From Malawi to Hanover to the Sundance Film Festival, the journey of William Kamkwamba ’14 has been anything but predictable. This Friday, audiences nationwide will share that story when a movie based on his life, The Boy Who Harnessed the Wind, comes to Netflix.
For Kamkwamba, becoming a Hollywood inspiration has been overwhelming. Asked how it felt to see himself played by Chiwetel Ejiofor in a major film, Kamkwamba said “It’s hard to put it in words. At points it’s hard to watch because it relives tough times from my past, but some parts show joyful moments. I have mixed feelings watching it.”
The Road to Dartmouth
Kamkwamba’s story began in rural Malawi, where a deadly famine forced him to drop out of school at a young age. With illustrations from a library book as a guide, then 14-year-old Kamkwamba used his newfound free time to build a windmill from scrap metal and broken shoes. Suddenly, his family had electricity for the first time – and Kamkwamba was a media sensation in Malawi and beyond.
The attention took him to the TED stage, where he delivered a talk "How I Built a Windmill" that electrified audiences, and led him to publish The Boy Who Harnessed the Wind – the film’s inspiration – with Harper Collins in 2009. Around the same time, an interview with Diane Sawyer captured the attention of a Thayer development officer, who recruited Kamkwamba to Dartmouth.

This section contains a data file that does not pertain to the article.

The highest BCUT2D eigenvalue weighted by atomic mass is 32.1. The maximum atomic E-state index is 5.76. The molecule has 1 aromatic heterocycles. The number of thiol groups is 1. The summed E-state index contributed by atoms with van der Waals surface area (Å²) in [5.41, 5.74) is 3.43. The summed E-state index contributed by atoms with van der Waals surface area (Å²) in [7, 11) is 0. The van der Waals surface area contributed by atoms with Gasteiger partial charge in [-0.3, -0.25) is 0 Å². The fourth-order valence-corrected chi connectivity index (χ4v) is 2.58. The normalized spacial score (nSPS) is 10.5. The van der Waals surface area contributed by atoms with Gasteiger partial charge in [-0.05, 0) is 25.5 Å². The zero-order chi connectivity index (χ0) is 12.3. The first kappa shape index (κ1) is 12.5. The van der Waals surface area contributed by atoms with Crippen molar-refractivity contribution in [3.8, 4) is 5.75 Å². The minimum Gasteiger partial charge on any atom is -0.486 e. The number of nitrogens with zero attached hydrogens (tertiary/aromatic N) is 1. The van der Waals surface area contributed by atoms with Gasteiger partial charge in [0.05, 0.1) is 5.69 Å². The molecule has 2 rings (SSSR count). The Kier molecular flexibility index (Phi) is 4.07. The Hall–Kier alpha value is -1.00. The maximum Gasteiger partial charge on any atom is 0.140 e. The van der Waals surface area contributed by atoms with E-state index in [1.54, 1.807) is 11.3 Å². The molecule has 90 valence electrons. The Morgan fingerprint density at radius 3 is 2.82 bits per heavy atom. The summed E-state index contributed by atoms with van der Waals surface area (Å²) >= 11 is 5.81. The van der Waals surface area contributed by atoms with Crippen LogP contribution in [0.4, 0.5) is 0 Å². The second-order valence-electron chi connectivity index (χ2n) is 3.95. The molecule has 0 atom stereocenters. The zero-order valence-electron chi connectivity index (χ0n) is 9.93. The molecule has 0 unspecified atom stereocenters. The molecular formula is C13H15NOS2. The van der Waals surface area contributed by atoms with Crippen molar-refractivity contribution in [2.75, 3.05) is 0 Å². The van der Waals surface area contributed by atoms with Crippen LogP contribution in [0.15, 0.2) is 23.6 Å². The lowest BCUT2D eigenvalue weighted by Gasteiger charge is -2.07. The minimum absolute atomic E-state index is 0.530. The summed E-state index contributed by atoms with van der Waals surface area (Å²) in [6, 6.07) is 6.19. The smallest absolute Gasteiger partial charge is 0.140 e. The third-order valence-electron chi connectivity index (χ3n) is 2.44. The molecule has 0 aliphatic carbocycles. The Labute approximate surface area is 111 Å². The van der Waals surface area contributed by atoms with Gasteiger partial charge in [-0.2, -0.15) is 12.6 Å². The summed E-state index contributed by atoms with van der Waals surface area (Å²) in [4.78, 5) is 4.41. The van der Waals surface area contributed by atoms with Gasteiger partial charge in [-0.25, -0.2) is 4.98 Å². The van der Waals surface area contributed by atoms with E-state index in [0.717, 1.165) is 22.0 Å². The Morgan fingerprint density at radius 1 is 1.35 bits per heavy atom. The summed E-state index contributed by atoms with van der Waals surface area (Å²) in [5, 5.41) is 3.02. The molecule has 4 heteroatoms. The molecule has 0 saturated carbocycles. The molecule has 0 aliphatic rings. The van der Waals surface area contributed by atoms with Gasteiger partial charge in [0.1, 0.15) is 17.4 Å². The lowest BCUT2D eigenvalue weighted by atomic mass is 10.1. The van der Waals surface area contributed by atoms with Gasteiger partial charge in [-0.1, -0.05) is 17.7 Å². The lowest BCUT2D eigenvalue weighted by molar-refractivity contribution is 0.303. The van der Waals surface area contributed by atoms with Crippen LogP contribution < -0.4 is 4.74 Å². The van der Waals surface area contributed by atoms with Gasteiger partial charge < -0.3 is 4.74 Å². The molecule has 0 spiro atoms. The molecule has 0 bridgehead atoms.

While he was at the College, Kamkwamba’s story continued to spread, eventually catching the attention of movie producers and Ejiofor, who directed as well as starred in the film. It premiered at the Sundance Film Festival last month to rave reviews.
Coming Full Circle
Kamkwamba, who relished the chance to trade scrap metal for the Thayer School Machine Shop, has always intended to use his fame and College opportunities to improve life in Malawi. After working in San Francisco and Chapel Hill on humanitarian engineering projects, Kamkwamba has returned to his home country, where he’s simultaneously running a transportation company and working to improve access to technology.
His nonprofit, the Moving Windmills Project, has brought a solar-powered well, crop irrigation, and a grist mill to his village. Meanwhile, he’s currently fundraising to bring his own version of the Thayer Machine Shop to Malawian youth.
“The Moving Windmills Innovation Center,” he explained, “will use machinery and mentorship to foster a spirit of innovation in Malawian youth and farmers. Our model emphasizes youth involvement, participatory action, and human centered design to co-create tools that change lives, lighten loads, and increase crop yields for greater food security and economic freedom. With Moving Windmills, I am working to co-create a space where talented youth design and create solutions that directly respond to the real-word needs of their communities.”
Though Kamkwamba enjoyed attending Sundance, he hopes that the film’s impact will lead to action rather than accolades. “I hope the movie will be able to reach some people who weren’t able to access the book,” he said. “Maybe it can inspire some people who hear my story to do something similar in their own lives.”